By Suraj Sait
Do you remember what you did in your final semester of high school?
I’m sure you do. Maybe it was the class field trip to Six Flags, when you braved both your stomach and long lines to ride on Bizarro. Perhaps it was the day you hit a game-winning three-pointer in the state basketball championship. Or when you finally asked that girl to prom.
It might not have been any of those things. But more likely than not, you made lasting memories during your second semester. It was probably a time where you felt free – like you were in a little bubble of time, a reprieve from past responsibilities and future uncertainties.
“I have finally found a way to prioritize fun times and happiness just as much as hard work,” said EGHS second-semester senior Sophie Johnson.
Sadly, this year’s batch of seniors, including myself, won’t be making those types of memories. COVID-19, the coronavirus pandemic gripping the nation and the world, has blazed a trail of cancellations. From the boys hockey team’s first championship appearance since 2008 to the state’s annual Science Olympiad, we EG seniors are losing our last chances to compete in the sports and extracurriculars that we love.
One cancellation struck many EG seniors to the core, especially those who crave the spotlight. The school’s annual Talent Show was canceled a mere two hours before opening night.
“I was really looking forward to talent show,” said Matt Tactacan, a core member of EGHS’s drama program. “That was the biggest hit, I think, since we had spent the whole week at school until it got dark.”
“I’ve sung in the school talent show every year since first grade,” added Johnson. “This year’s talent show was going to be a very emotional culmination of all the hard work I’ve put in with my classmates to sing and perform over the years.”
Among these cancellations was a wave of postponements, which have especially impacted the spring sports season. Currently, it remains unclear when or if the season will take place.
“I was really looking forward to playing tennis,” said senior Alan Zhang. “We won last year and this would have been my final run.”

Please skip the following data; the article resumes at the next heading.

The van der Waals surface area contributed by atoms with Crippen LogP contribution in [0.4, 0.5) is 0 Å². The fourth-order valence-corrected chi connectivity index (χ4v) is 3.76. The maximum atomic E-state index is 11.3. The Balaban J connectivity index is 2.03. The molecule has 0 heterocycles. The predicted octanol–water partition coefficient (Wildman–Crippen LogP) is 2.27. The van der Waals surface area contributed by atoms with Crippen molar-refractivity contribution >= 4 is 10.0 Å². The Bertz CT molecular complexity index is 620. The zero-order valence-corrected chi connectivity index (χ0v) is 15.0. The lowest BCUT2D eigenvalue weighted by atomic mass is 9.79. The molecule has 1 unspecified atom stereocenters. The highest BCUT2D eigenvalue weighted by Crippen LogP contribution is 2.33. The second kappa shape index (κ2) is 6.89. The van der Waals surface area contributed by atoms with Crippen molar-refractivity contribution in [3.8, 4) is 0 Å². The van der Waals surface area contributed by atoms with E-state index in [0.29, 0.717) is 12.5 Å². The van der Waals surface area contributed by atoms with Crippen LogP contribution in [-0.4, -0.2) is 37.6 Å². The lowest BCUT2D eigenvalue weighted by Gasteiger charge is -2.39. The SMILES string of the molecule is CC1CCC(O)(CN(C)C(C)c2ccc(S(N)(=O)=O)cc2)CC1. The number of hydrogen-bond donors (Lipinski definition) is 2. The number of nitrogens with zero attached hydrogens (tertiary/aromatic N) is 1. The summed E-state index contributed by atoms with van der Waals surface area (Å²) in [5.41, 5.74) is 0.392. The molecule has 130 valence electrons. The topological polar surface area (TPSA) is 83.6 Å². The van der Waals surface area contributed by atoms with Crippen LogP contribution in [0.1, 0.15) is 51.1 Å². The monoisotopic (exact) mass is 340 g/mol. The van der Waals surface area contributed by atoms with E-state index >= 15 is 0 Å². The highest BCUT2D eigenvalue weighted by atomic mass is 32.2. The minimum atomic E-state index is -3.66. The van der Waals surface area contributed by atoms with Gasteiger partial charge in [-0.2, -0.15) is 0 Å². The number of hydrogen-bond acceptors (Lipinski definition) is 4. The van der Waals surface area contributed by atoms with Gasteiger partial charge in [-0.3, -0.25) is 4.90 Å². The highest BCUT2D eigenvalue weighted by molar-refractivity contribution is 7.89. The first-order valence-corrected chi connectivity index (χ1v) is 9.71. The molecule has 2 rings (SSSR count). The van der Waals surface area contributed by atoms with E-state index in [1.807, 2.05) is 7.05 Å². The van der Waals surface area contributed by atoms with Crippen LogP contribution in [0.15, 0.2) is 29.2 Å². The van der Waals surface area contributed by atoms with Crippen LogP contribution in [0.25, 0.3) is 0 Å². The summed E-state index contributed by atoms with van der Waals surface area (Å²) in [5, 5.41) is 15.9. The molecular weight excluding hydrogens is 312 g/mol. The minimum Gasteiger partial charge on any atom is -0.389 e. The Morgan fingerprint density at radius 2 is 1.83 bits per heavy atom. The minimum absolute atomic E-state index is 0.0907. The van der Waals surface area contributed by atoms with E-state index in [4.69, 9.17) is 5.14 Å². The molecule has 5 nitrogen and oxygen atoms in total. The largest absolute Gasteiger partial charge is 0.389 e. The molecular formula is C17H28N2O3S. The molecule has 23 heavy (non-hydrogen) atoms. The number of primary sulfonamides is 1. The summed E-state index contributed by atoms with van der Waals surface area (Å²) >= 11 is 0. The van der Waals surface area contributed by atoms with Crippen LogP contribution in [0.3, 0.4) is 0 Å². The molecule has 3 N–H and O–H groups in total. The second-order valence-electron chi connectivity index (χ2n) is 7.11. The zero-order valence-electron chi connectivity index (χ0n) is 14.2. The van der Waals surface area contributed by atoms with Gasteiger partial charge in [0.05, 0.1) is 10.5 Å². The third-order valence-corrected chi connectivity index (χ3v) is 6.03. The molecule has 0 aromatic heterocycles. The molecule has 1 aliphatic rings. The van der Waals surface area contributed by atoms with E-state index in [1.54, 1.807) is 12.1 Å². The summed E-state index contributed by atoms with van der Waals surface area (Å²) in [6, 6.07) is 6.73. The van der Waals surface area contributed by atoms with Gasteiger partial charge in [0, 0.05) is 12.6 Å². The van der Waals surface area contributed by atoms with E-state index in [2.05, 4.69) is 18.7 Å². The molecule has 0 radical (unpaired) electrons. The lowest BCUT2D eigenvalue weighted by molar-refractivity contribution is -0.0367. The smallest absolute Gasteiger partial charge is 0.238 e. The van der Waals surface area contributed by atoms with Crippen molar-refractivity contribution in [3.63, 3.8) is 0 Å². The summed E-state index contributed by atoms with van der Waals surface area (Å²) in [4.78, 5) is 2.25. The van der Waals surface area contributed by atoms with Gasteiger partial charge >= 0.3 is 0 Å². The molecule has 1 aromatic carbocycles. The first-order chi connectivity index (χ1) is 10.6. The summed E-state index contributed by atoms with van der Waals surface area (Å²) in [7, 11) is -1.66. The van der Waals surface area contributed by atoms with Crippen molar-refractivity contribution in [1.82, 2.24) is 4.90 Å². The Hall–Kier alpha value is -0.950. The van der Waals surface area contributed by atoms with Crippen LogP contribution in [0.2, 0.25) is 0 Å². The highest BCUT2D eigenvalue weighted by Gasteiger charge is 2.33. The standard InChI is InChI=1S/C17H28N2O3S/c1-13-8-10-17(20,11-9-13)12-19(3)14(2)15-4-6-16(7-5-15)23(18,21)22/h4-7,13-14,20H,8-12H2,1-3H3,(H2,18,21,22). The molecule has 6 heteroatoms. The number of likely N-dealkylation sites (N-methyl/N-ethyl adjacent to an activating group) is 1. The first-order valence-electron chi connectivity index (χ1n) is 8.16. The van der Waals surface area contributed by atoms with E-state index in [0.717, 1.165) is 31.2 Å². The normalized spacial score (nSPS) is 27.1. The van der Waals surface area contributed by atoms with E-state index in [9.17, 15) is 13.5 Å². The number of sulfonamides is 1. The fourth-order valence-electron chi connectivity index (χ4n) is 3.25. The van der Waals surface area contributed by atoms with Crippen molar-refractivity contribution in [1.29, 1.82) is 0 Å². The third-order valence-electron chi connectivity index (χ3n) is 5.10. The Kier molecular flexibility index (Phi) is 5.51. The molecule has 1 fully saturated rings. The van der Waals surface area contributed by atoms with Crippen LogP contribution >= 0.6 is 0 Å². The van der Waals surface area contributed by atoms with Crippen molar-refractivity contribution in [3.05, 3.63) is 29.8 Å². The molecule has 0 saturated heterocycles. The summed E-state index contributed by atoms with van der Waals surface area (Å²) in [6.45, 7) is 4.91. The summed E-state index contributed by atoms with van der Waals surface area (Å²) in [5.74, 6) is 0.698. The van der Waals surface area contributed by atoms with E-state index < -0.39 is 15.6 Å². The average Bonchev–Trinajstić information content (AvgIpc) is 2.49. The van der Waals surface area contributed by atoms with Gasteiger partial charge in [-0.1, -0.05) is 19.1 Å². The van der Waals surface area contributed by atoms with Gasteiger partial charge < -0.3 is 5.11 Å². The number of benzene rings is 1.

Personally, I was really looking forward to the spring Ultimate Frisbee season. Having only picked up the sport last year, I fell in love with the quick style of play. Unfortunately, it doesn’t look like I’ll have either the spring or summer to continue my growth in that sport.
With the increasing number of cases across the U.S and the world, even far-off events like prom and graduation appear unlikely to be held – something that, I, personally, am incredibly disappointed about. Having my graduation on Roblox just wouldn’t be the same.
“Unlike the classes that came before mine, we might not be able to partake in the excitement of senior week, dance away at our last prom, or walk across the stage in front of our families to receive the diploma we’ve all been working for since kindergarten,” said EGHS Senior Maleela Hong. “I didn’t realize how much those milestones, moments, and people meant to me until they were gone.”
Despite the havoc that COVID-19 has wreaked on our lives, most of us still support the concept of social distancing, even if that means not being able to meet our friends.
“If someone tells you that you are ‘overreacting’ or ‘panicking’ about the situation, tell them that you lead a life that adheres to an ethics of precaution for others,” said Hong.
“I think that COVID-19 should definitely be taken seriously and I appreciate our state’s action in flattening the curve,” added Johnson. “The best thing we can do is just stay healthy, stay safe, and stay inside.”
Other seniors wondered about the financial or geopolitical ramifications created by the virus.
“People living paycheck to paycheck will not make it through this unscathed without help from the government,” said Tactacan. “[Also,] I think that it’s important to not forget the mistakes that were made by governments around the world. Events such as the silencing or firing of doctors or the downplaying of incidents, such as was seen in both China and the United States, will become known as one of the biggest mistakes of our generation.”
“I wonder if financial aid [for college] can be renegotiated since the value of many people’s assets have dropped significantly,” said EGHS Senior Brant Wei.
Finally, when I asked what we should keep in mind during this crisis, my fellow seniors responded with thoughtfulness and compassion.
“Seniors should remember that no matter what happens in the coming months, life will resume,” said Zhang. “It’ll just be a little rocky for now.”
“Follow the precautions, be smart. Help one another, love each other. Stay positive, and stay safe,” said Hong.
“Physical and mental health are the absolute priority,” emphasized Johnson. “It is not the end of the world. We just have to support each other.”
Suraj Sait, valedictorian for the EGHS Class of 2020, reports for East Greenwich News.
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